Electropermeabilization: Getting inside the cell to study autophagy

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Abstract

Electropermeabilisation—i.e. subjecting cells to a short series of high-voltage pulses—has been used to make isolated rat hepatocytes transiently permeable to small molecules. The permeabilised cells can be loaded with [14C]sucrose at 0°C and resealed by a brief incubation at 37°C. The electrical treatment does not impair cellular function, since autophagic sequestration of sucrose occurs at the same rate as in untreated cells. The latter are permeable to sucrose immediately after isolation, due to the presence of hyperpermeable surface blebs similar to those formed in response to electrical treatment.

In order to separate [14C]sucrose-sequestering organelles from cytosol, the cells are broken up by electrodisruption—i.e. a single high-voltage pulse given in a non-ionic medium (isotonic sucrose)— and the resulting cell corpses are sedimented through a dense metrizamide/sucrose cushion to form a cytosol-free pellet containing intact lyso-somes. Since mitochondria also take up sucrose, the radioactivity in autophagosomes/lysosomes must be selectively extracted with a low concentration of digitonin.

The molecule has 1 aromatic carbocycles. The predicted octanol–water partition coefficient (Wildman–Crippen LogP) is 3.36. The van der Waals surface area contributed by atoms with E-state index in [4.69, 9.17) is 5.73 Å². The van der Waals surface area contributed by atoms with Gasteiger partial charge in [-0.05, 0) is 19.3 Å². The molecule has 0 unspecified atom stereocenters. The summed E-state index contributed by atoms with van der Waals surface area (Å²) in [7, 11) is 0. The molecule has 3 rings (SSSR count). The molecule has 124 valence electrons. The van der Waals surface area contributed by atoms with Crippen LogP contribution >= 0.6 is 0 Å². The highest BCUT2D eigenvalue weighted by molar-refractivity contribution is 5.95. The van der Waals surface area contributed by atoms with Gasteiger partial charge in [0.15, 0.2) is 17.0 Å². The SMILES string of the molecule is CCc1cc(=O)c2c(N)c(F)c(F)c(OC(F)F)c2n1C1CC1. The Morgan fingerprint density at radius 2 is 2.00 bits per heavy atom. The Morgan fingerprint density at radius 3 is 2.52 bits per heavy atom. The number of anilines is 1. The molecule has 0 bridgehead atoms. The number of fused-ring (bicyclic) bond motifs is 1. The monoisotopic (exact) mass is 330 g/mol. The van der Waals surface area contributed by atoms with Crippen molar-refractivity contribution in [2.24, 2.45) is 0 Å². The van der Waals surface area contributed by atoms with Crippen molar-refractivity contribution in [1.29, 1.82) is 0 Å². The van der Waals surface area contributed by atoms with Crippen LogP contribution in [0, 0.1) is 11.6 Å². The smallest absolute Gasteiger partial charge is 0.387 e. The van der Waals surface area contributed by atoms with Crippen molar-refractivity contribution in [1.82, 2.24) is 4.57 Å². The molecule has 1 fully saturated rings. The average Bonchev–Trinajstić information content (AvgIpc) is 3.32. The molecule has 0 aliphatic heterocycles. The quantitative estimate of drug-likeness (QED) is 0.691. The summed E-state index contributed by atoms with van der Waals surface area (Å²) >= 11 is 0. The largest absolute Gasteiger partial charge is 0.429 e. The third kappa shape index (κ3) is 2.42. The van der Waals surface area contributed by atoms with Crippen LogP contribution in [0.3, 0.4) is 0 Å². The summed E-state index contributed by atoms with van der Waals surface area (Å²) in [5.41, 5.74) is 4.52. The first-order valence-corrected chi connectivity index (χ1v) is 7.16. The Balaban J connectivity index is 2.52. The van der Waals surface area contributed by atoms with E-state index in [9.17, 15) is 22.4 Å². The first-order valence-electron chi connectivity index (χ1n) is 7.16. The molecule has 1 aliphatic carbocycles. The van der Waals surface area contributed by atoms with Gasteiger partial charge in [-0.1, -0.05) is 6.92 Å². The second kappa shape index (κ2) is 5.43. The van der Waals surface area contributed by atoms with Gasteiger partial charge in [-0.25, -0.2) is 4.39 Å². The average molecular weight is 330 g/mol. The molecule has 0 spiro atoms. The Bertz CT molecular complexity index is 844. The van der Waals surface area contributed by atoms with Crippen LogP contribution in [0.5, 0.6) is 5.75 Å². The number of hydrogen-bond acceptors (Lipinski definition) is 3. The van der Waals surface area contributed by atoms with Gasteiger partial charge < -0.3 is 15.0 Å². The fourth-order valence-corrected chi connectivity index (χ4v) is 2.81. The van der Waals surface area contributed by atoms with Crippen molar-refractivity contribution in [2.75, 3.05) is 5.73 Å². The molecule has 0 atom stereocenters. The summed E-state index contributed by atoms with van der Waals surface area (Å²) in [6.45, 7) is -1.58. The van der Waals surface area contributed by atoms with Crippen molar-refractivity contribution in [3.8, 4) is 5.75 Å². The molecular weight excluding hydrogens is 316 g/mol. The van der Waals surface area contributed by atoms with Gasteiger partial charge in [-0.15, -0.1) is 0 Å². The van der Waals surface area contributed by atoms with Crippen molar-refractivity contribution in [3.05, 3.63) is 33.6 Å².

The resulting procedure provides a specific bioassay of autophagic sequestration. The sequestration is virtually completely inhibited by the autophagy inhibitor 3-methyladenine, and at temperatures below 20°C. The sequestration step is energy-dependent, and can probably account for the known energy requirement of autophagic-lysosomal protein degradation.

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